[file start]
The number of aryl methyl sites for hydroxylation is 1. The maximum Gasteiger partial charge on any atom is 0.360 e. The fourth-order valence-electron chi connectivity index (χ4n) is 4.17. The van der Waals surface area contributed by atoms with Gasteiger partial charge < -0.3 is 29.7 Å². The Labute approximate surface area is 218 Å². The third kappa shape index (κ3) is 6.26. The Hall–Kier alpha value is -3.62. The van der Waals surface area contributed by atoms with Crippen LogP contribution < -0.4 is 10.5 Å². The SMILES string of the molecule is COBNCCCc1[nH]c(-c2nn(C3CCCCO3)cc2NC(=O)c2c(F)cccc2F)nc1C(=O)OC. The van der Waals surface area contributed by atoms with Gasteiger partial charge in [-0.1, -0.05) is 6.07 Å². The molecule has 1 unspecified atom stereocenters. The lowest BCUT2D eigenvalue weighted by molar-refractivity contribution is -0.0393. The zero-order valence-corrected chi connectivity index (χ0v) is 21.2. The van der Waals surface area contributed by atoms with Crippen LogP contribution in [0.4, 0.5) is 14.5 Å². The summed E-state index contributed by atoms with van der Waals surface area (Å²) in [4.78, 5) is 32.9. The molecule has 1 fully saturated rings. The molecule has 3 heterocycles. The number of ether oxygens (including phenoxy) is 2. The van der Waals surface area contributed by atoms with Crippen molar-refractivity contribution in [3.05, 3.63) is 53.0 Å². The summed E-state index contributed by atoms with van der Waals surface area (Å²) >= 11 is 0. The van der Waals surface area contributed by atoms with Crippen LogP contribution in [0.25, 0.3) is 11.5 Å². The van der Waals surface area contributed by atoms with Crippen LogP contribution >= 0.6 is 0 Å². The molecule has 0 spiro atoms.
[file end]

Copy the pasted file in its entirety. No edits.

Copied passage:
The number of aryl methyl sites for hydroxylation is 1. The maximum Gasteiger partial charge on any atom is 0.360 e. The fourth-order valence-electron chi connectivity index (χ4n) is 4.17. The van der Waals surface area contributed by atoms with Gasteiger partial charge < -0.3 is 29.7 Å². The Labute approximate surface area is 218 Å². The third kappa shape index (κ3) is 6.26. The Hall–Kier alpha value is -3.62. The van der Waals surface area contributed by atoms with Crippen LogP contribution < -0.4 is 10.5 Å². The SMILES string of the molecule is COBNCCCc1[nH]c(-c2nn(C3CCCCO3)cc2NC(=O)c2c(F)cccc2F)nc1C(=O)OC. The van der Waals surface area contributed by atoms with Gasteiger partial charge in [-0.1, -0.05) is 6.07 Å². The molecule has 1 unspecified atom stereocenters. The lowest BCUT2D eigenvalue weighted by molar-refractivity contribution is -0.0393. The zero-order valence-corrected chi connectivity index (χ0v) is 21.2. The van der Waals surface area contributed by atoms with Crippen LogP contribution in [0.4, 0.5) is 14.5 Å². The summed E-state index contributed by atoms with van der Waals surface area (Å²) in [4.78, 5) is 32.9. The molecule has 1 fully saturated rings. The molecule has 3 heterocycles. The number of ether oxygens (including phenoxy) is 2. The van der Waals surface area contributed by atoms with Crippen molar-refractivity contribution in [3.05, 3.63) is 53.0 Å². The summed E-state index contributed by atoms with van der Waals surface area (Å²) >= 11 is 0. The van der Waals surface area contributed by atoms with Crippen LogP contribution in [0.25, 0.3) is 11.5 Å². The van der Waals surface area contributed by atoms with Crippen LogP contribution >= 0.6 is 0 Å². The molecule has 0 spiro atoms.